Coal Fungus (Tinder – Mosquito Repellent)
Daldinia Concentrica is also known as the coal fungus it can be found on dead or decomposing ash trees when dry this fungus can take a spark from a ferrocerium rod and it can burn for many hours as well as its use in fire lighting it can also be used as a mosquito repellent simply split the top of a stick into four using your knife use small sticks to wedge it open place your smoldering crumpled fungus inside and cover with moss this will create a pungent smoke which will deter flying bugs from your camp these bug torches can burn for many hours and can be moved from place to place.
Tin Can Fishing Hook – Tin Can Wood Stove
Tin cans have many uses in the survival world snap off the ring and pull by gently moving it backward and forwards break one end of the ring and bend it 90 degrees using a stone sharpen the tip by rubbing it against the rough surface to create a sharp point now you have a makeshift fishing hook tie this to some string or fishing line bait it up with worms, grubs or maggots and you are good to go. The rest of the tin can be used to make a candle lantern or stove using your knife and some gloves so you don’t cut yourself cut down the length of the tin can then make two more cuts across the top and the bottom of your first cut it should form the shape of a capital I gently fold out the sidewalls of the can and you have a candle lantern with built-in wind deflectors if you need to cook food or boil water simply light a fire and add twigs to the stove place your cooking container on top and just keep feeding twigs to keep the fire going you can get a much stronger flame by facing the opening of the tin can towards the wind the extra oxygen being forced into the fire will result in a more efficient burn.
Conifer Trees produce resin a sticky glue-like substance which helps the tree protect itself from various pests and heal any wounds from broken branches you can collect the white resin using your knife or a stick I would recommend using a stick as the resin is hard to get off your knife, collect it in a metal container a tin can works well put this on the fire and wait for it to melt once melted it will look like black tar this is called pitch it is very flammable due to the high levels of resin when it has cooled begin molding it around a small stick you can use your hand once it is cool enough to do so once it has completely cooled it will go rock-hard this is nature’s primitive glue you can take it with you in your camping kit and melt it back down again whenever you need it I use some recently to weather seal some mortise and tenon joints on a project were are working on.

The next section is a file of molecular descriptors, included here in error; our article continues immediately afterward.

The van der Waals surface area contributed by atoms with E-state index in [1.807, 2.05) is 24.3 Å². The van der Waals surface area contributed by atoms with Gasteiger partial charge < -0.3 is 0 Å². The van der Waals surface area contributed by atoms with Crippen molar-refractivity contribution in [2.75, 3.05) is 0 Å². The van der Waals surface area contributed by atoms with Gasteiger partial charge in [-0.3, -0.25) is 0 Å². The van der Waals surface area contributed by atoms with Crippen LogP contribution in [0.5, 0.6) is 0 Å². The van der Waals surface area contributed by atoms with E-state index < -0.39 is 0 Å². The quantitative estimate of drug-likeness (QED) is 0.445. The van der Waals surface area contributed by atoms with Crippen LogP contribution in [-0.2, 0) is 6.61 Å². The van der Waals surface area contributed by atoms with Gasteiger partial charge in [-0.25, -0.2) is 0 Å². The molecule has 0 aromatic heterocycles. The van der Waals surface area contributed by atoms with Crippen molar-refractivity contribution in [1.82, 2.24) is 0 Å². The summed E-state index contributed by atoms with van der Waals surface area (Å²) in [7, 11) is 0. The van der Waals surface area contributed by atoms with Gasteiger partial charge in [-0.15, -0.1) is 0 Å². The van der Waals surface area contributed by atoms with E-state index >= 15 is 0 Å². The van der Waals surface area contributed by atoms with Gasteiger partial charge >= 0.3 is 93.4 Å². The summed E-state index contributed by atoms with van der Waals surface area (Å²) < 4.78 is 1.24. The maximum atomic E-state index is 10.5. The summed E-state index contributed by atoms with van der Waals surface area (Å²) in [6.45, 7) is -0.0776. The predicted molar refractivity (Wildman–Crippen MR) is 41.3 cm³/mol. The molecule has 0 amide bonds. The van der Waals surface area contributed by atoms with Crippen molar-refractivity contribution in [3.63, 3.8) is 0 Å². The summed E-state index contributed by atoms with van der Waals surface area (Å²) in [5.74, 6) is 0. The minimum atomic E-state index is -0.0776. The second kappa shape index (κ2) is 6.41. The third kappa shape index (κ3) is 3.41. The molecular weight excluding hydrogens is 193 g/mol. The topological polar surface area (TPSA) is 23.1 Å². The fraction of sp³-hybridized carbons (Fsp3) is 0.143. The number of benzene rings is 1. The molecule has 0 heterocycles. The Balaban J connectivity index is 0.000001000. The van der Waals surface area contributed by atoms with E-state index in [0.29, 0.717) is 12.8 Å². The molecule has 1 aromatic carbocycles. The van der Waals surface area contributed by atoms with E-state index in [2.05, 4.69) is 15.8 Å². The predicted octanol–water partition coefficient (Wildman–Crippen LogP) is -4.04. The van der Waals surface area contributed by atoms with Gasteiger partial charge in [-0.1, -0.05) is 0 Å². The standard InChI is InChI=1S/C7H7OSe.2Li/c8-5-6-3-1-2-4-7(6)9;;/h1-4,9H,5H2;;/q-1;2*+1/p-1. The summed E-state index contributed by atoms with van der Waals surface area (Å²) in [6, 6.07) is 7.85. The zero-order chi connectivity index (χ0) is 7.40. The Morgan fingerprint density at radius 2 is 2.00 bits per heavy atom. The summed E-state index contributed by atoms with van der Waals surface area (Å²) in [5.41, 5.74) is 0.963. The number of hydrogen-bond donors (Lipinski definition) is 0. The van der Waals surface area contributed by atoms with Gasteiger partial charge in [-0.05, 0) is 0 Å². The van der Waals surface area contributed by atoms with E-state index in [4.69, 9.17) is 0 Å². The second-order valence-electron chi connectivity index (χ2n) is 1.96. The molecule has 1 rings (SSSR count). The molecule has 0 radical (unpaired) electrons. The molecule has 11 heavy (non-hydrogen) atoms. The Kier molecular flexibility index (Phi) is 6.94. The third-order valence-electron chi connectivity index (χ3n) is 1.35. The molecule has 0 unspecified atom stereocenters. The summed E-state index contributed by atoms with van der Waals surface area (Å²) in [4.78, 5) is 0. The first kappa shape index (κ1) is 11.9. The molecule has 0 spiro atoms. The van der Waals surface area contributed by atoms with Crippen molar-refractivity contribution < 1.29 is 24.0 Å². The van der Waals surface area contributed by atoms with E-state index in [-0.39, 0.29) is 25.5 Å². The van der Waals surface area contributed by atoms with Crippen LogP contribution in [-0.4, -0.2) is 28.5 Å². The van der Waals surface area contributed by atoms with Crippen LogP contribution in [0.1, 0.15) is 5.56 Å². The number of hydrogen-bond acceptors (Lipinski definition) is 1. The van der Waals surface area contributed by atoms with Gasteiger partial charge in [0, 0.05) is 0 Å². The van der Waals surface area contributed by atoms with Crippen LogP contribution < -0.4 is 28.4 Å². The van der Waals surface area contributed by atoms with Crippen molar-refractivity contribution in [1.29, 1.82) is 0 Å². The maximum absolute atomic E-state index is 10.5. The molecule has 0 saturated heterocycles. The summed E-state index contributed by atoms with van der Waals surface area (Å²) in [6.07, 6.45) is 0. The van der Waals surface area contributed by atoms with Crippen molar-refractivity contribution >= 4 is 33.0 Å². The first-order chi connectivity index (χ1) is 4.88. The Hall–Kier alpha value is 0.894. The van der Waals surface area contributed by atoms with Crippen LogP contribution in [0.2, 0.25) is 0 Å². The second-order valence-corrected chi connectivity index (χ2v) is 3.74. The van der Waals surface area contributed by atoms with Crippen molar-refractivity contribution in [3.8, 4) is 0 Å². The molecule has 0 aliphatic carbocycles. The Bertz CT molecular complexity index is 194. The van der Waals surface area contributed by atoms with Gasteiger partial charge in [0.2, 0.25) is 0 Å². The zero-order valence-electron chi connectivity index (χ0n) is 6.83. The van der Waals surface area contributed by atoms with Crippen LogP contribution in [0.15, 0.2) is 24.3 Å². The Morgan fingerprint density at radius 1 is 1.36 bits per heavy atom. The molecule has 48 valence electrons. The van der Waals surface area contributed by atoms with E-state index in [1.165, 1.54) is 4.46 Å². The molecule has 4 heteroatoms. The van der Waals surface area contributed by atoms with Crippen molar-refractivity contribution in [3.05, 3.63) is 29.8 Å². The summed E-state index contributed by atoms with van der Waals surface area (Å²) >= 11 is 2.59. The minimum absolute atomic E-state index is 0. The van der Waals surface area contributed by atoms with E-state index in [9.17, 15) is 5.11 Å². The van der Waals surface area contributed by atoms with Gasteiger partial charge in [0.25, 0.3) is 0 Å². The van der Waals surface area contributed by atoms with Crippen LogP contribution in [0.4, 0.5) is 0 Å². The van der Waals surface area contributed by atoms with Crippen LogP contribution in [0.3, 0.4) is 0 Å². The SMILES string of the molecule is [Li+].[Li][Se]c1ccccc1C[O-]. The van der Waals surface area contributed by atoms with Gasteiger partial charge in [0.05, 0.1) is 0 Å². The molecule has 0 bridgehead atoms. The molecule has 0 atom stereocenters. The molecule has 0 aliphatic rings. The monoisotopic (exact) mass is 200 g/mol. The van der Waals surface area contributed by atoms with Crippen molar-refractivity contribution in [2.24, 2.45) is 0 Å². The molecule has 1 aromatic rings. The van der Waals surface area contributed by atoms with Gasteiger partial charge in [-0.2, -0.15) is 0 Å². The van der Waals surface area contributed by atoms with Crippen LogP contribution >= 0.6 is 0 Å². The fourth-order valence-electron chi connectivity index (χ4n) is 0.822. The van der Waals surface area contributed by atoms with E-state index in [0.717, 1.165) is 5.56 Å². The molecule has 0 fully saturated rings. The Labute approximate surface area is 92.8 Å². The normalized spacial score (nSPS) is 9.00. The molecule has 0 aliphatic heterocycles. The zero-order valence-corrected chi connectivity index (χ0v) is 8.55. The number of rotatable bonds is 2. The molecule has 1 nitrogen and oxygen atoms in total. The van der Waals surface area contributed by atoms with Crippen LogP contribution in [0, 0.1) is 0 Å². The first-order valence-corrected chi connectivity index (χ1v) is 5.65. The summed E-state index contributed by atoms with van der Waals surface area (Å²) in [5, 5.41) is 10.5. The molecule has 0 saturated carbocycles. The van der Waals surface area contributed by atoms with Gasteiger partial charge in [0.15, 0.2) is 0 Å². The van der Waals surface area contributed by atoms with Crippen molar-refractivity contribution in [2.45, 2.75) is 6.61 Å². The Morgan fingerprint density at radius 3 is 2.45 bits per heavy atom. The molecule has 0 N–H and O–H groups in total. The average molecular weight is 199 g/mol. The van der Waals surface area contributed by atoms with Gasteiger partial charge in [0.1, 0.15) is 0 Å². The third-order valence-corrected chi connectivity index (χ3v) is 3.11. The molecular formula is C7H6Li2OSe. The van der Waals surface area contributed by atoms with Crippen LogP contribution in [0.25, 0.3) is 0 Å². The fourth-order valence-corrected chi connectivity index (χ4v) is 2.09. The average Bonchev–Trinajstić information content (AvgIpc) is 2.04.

Make Cord or Rope
If you find yourself in the wilderness and you have no cordage nature can provide the roots of many Conifer Trees that grow relatively shallow even more so in densely populated Woodlands where these trees are fighting for light simply use a stick and dig down a few inches until you find a root follow the route along and gently pull it up take off the rigid outer layer of the root using two sticks this will expose the flexible inner layer you can meet the root even more flexible by further splitting it down with a knife you can then take this one step further by bashing the roots with a stick to break up the fibers if you soak them in water for an hour or so this will make it easier to tie knots with you can use the root as it is for a simple binding or you can weave two or three roots together to make two or three-ply rope this will be much stronger than just the root on its own use the roots to lash sticks together when building bushcraft shelters or making primitive traps.
Sadly plastic bottles are all too common in the wild these days but they can come in handy in a survival situation. First cut the bottle in half and keep the cap on gather some moss and put this in first the cap will stop it from falling out to compress this down and then add some grass next add some small stones and then a layer of larger stones this layering system will help to catch dirt particles from muddy water. Take off the cap and with another container gently pour in the dirty water the stones will catch the larger particles and the grass and moss will filter out smaller particles you can already see the difference in color with the first pour but after two or three pours you will really begin to notice a difference. Now that the plastic bottle has filtered the water it’s not completely safe to drink you will need to boil the water afterward in order for it to be drinkable you can also use wood ash and charcoal from the fire or sand in part of your filter.